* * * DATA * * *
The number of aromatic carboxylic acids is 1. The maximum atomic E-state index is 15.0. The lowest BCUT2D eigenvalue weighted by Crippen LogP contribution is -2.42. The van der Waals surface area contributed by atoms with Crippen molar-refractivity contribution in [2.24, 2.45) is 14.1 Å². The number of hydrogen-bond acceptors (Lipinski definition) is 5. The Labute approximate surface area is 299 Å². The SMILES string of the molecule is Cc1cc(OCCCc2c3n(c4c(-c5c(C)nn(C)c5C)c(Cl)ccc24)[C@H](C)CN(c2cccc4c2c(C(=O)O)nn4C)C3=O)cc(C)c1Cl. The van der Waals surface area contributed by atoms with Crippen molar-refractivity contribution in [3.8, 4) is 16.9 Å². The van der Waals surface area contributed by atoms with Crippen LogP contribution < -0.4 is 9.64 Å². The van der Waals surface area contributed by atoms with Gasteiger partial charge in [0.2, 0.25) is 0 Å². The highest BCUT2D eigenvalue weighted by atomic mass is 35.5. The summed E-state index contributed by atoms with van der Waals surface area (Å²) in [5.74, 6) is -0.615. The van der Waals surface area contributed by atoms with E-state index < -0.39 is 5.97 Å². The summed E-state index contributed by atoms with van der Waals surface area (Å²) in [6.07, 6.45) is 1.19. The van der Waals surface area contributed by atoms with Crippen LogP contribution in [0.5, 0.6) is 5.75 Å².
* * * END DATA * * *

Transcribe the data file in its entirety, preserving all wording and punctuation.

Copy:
The number of aromatic carboxylic acids is 1. The maximum atomic E-state index is 15.0. The lowest BCUT2D eigenvalue weighted by Crippen LogP contribution is -2.42. The van der Waals surface area contributed by atoms with Crippen molar-refractivity contribution in [2.24, 2.45) is 14.1 Å². The number of hydrogen-bond acceptors (Lipinski definition) is 5. The Labute approximate surface area is 299 Å². The SMILES string of the molecule is Cc1cc(OCCCc2c3n(c4c(-c5c(C)nn(C)c5C)c(Cl)ccc24)[C@H](C)CN(c2cccc4c2c(C(=O)O)nn4C)C3=O)cc(C)c1Cl. The van der Waals surface area contributed by atoms with Crippen molar-refractivity contribution in [3.8, 4) is 16.9 Å². The van der Waals surface area contributed by atoms with Crippen LogP contribution < -0.4 is 9.64 Å². The van der Waals surface area contributed by atoms with Gasteiger partial charge in [0.2, 0.25) is 0 Å². The highest BCUT2D eigenvalue weighted by atomic mass is 35.5. The summed E-state index contributed by atoms with van der Waals surface area (Å²) in [5.74, 6) is -0.615. The van der Waals surface area contributed by atoms with E-state index < -0.39 is 5.97 Å². The summed E-state index contributed by atoms with van der Waals surface area (Å²) in [6.07, 6.45) is 1.19. The van der Waals surface area contributed by atoms with Crippen LogP contribution in [0.5, 0.6) is 5.75 Å².